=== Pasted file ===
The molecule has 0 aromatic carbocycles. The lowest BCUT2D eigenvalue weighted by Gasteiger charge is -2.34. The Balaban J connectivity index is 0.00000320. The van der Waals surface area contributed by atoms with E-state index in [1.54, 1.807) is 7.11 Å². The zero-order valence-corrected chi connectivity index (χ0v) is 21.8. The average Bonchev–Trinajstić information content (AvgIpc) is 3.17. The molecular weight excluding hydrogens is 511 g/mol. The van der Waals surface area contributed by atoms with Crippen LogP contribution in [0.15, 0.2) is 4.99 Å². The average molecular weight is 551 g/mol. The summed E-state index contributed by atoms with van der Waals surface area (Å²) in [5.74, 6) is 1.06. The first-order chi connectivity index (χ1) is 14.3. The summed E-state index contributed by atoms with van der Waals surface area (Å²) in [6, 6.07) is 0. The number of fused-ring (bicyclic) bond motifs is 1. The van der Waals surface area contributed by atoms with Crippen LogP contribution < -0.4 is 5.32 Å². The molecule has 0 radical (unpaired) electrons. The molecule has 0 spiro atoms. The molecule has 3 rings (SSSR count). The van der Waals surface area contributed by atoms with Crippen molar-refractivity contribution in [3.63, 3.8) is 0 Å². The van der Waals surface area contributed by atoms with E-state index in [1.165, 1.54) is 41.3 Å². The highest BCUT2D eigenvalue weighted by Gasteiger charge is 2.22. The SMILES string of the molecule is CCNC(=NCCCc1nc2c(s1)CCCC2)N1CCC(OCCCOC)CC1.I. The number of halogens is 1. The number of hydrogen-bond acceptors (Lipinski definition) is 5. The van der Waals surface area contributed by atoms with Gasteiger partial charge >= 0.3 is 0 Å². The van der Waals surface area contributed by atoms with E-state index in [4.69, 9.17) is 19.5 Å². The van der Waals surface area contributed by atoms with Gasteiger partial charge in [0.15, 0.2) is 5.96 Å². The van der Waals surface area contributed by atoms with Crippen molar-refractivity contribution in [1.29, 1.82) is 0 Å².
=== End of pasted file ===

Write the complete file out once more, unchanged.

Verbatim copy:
The molecule has 0 aromatic carbocycles. The lowest BCUT2D eigenvalue weighted by Gasteiger charge is -2.34. The Balaban J connectivity index is 0.00000320. The van der Waals surface area contributed by atoms with E-state index in [1.54, 1.807) is 7.11 Å². The zero-order valence-corrected chi connectivity index (χ0v) is 21.8. The average Bonchev–Trinajstić information content (AvgIpc) is 3.17. The molecular weight excluding hydrogens is 511 g/mol. The van der Waals surface area contributed by atoms with Crippen LogP contribution in [0.15, 0.2) is 4.99 Å². The average molecular weight is 551 g/mol. The summed E-state index contributed by atoms with van der Waals surface area (Å²) in [5.74, 6) is 1.06. The first-order chi connectivity index (χ1) is 14.3. The summed E-state index contributed by atoms with van der Waals surface area (Å²) in [6, 6.07) is 0. The number of fused-ring (bicyclic) bond motifs is 1. The van der Waals surface area contributed by atoms with Crippen LogP contribution < -0.4 is 5.32 Å². The molecule has 0 radical (unpaired) electrons. The molecule has 0 spiro atoms. The molecule has 3 rings (SSSR count). The van der Waals surface area contributed by atoms with Crippen molar-refractivity contribution in [3.63, 3.8) is 0 Å². The van der Waals surface area contributed by atoms with E-state index in [1.165, 1.54) is 41.3 Å². The highest BCUT2D eigenvalue weighted by Gasteiger charge is 2.22. The SMILES string of the molecule is CCNC(=NCCCc1nc2c(s1)CCCC2)N1CCC(OCCCOC)CC1.I. The number of halogens is 1. The number of hydrogen-bond acceptors (Lipinski definition) is 5. The van der Waals surface area contributed by atoms with Gasteiger partial charge >= 0.3 is 0 Å². The van der Waals surface area contributed by atoms with E-state index in [4.69, 9.17) is 19.5 Å². The van der Waals surface area contributed by atoms with Gasteiger partial charge in [0.15, 0.2) is 5.96 Å². The van der Waals surface area contributed by atoms with Crippen molar-refractivity contribution in [1.29, 1.82) is 0 Å².